Planet Money | 9 January 2019 | 0h 20m | Listen Later | iTunes
Tells the story of a big payday for a losing poker player to background the way professional poker players stake each other and trade stakes in each others’ winnings.
Reader’s Corner | 20 October 2017 | 0h 29m | Listen Later
Interview with Marc Levinson about the ideas in An Extraordinary Time: The End of the Postwar Boom and the Return of the Ordinary Economy. Disentangles the secular forces behind the transition from rapid post-war economic growth to the much slower growth thereafter.
How I Built This with Guy Raz | 17 December 2018 | 0h 51m | Listen Later | iTunes
Interview with Michael Dubin about using his background in improv and viral video to grow the internet razor subscription service Dollar Shave Club. After just five years Unilever acquired the business for a reported $1 billion.
a16z | 29 December 2018 | 0h 38m | Listen Later | iTunes
Interview with venture capitalists Marc Andreessen and Ben Horowitz. Covers their relationship; the evolution of VC and “talent as a network”; and where are we right now on industries being affected by tech (such as retail) and tech trends (such as virtual reality, augmented reality and wearables).
EconTalk | 24 December 2018 | 1h 07m | Listen Later | iTunes
Interview with Mariana Mazzucato about her book “The Value of Everything,” which argues that economists have mismeasured value and have failed to appreciate the role of government as innovator. She argues for a more active role for government in the innovation process and for government to share in revenue proportional to its role in the creation of new technology.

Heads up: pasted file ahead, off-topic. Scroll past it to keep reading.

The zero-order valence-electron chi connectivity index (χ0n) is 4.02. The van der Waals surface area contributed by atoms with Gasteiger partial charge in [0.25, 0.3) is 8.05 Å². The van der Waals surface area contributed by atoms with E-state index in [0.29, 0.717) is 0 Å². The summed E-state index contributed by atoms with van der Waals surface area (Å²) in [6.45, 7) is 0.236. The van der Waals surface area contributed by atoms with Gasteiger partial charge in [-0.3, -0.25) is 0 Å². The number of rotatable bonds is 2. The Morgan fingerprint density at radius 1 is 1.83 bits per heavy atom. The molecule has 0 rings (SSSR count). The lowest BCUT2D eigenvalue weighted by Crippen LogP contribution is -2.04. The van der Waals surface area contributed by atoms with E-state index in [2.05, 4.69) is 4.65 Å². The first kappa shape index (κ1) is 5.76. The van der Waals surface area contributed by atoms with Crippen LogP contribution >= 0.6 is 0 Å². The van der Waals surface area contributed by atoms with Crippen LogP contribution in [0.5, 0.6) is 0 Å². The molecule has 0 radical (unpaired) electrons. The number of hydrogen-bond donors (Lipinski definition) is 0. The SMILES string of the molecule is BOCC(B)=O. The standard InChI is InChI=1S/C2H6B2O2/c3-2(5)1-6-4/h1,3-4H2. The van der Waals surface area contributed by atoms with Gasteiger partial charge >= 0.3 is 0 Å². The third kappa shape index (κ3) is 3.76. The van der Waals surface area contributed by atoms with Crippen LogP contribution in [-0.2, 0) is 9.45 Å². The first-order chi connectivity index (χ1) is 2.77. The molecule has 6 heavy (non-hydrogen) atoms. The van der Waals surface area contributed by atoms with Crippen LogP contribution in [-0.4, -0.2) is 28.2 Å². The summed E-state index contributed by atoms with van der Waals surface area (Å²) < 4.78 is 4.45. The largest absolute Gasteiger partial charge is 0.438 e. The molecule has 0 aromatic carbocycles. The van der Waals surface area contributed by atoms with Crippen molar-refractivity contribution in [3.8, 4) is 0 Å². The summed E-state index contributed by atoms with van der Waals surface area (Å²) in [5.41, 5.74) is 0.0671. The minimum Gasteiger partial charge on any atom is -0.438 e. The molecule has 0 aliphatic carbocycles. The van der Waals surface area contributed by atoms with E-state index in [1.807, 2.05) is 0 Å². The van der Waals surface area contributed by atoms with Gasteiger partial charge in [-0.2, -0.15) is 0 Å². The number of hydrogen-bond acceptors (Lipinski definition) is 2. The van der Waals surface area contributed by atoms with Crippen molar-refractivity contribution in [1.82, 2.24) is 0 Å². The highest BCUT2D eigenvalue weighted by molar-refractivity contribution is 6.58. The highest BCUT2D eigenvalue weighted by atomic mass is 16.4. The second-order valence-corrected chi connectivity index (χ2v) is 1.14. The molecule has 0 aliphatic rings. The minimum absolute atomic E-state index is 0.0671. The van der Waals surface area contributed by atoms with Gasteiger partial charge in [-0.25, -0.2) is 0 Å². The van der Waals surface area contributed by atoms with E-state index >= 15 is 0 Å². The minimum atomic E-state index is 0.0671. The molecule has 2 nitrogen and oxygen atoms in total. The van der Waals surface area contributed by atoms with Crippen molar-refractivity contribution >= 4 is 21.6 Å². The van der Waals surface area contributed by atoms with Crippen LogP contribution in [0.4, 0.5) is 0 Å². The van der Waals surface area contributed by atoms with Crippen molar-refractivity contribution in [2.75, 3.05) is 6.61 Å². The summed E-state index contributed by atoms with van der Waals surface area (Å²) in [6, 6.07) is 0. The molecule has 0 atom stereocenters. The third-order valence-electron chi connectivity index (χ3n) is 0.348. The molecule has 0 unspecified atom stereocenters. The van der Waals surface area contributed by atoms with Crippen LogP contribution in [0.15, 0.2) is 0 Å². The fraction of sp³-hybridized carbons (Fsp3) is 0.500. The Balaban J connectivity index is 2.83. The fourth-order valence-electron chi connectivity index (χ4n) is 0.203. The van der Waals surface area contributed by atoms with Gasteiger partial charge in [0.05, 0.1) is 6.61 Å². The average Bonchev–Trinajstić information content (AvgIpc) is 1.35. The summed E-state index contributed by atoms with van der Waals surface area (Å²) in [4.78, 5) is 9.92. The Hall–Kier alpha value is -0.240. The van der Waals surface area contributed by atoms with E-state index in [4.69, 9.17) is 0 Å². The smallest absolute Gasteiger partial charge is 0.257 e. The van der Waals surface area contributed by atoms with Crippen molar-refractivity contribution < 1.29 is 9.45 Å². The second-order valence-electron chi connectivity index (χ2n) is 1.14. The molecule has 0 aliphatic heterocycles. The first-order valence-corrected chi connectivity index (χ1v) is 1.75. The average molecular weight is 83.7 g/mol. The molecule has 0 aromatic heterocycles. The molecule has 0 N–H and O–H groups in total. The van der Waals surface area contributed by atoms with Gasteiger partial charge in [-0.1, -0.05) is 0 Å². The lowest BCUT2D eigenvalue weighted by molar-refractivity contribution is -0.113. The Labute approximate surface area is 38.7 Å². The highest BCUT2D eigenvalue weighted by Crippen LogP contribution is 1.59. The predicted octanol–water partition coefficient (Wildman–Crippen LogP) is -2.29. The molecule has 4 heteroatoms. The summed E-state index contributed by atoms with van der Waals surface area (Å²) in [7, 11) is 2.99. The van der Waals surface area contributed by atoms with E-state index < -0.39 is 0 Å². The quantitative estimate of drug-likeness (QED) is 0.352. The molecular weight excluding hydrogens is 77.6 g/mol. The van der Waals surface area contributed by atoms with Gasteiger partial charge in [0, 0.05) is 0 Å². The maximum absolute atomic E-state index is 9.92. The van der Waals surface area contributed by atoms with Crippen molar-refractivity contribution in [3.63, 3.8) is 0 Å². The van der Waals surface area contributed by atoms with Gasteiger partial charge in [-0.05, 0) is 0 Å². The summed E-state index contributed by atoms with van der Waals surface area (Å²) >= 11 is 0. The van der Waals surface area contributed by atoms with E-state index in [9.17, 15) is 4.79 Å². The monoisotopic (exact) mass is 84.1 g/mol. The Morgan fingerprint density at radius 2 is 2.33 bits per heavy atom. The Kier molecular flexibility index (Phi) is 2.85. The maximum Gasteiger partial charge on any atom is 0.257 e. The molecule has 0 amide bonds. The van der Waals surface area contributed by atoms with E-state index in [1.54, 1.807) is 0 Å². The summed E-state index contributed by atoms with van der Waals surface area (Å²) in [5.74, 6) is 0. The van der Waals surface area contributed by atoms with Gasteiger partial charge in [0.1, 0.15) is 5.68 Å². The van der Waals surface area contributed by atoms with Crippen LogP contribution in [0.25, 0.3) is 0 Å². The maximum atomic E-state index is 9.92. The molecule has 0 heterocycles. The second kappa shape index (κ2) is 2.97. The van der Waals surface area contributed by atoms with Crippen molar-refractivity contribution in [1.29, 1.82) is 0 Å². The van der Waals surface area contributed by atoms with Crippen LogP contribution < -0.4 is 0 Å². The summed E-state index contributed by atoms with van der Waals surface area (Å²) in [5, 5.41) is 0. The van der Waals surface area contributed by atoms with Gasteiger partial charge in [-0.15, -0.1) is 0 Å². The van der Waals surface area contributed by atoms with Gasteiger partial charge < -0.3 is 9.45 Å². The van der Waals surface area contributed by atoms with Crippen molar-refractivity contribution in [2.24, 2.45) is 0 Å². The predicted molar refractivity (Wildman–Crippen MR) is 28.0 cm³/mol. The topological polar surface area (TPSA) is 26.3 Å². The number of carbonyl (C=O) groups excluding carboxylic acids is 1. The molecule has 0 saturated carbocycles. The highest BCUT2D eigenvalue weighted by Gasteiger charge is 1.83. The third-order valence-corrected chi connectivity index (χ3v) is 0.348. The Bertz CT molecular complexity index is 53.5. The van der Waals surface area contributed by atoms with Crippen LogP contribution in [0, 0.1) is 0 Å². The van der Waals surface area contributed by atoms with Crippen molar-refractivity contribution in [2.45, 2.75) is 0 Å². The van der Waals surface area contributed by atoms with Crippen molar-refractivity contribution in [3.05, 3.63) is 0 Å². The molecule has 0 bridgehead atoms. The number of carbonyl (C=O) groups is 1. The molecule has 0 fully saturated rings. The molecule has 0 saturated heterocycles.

EconTalk | 12 February 2018 | 1h 11m | Listen Later | iTunes
Interview with Bryan Caplan on “The Case Against Education.” Argues that very little learning takes place at university and that very little of the return comes from skills or knowledge acquired in the classroom. Caplan marshals the evidence to support his claims, finding that just 11% of the economic gains from education are due to the training received; 45% from the greater ability of the students who go to university; and 44% is pure signalling – from being credentialed.
Freakonomics Radio | 20 December 2018 | 0h 57m | Listen Later | iTunes
Good humoured interview with Richard Thaler about winning a Nobel Prize for showing that humans tend to make irrational decisions. Backgrounds behavioural economics. Describes his unlikely route to success; his reputation for being lazy; and his efforts to fix the world — one nudge at a time.